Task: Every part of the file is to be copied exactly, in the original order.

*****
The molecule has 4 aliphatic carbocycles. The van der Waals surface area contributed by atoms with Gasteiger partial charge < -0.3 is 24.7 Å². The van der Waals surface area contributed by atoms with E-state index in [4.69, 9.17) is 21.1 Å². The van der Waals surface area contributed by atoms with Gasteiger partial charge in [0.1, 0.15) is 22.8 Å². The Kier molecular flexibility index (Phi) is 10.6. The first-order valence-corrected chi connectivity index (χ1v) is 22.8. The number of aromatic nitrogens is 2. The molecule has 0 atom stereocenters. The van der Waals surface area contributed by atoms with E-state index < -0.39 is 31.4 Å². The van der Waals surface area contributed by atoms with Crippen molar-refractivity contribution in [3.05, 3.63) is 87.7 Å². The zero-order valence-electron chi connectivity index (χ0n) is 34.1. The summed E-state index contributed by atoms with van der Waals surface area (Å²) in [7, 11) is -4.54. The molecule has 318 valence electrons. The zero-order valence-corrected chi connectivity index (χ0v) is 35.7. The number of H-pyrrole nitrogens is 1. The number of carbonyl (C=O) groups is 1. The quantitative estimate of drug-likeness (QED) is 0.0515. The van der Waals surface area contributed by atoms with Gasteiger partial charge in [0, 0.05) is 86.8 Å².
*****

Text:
The molecule has 4 aliphatic carbocycles. The van der Waals surface area contributed by atoms with Gasteiger partial charge < -0.3 is 24.7 Å². The van der Waals surface area contributed by atoms with E-state index in [4.69, 9.17) is 21.1 Å². The van der Waals surface area contributed by atoms with Gasteiger partial charge in [0.1, 0.15) is 22.8 Å². The Kier molecular flexibility index (Phi) is 10.6. The first-order valence-corrected chi connectivity index (χ1v) is 22.8. The number of aromatic nitrogens is 2. The molecule has 0 atom stereocenters. The van der Waals surface area contributed by atoms with E-state index < -0.39 is 31.4 Å². The van der Waals surface area contributed by atoms with Crippen molar-refractivity contribution in [3.05, 3.63) is 87.7 Å². The zero-order valence-electron chi connectivity index (χ0n) is 34.1. The summed E-state index contributed by atoms with van der Waals surface area (Å²) in [7, 11) is -4.54. The molecule has 318 valence electrons. The zero-order valence-corrected chi connectivity index (χ0v) is 35.7. The number of H-pyrrole nitrogens is 1. The number of carbonyl (C=O) groups is 1. The quantitative estimate of drug-likeness (QED) is 0.0515. The van der Waals surface area contributed by atoms with Gasteiger partial charge in [0, 0.05) is 86.8 Å².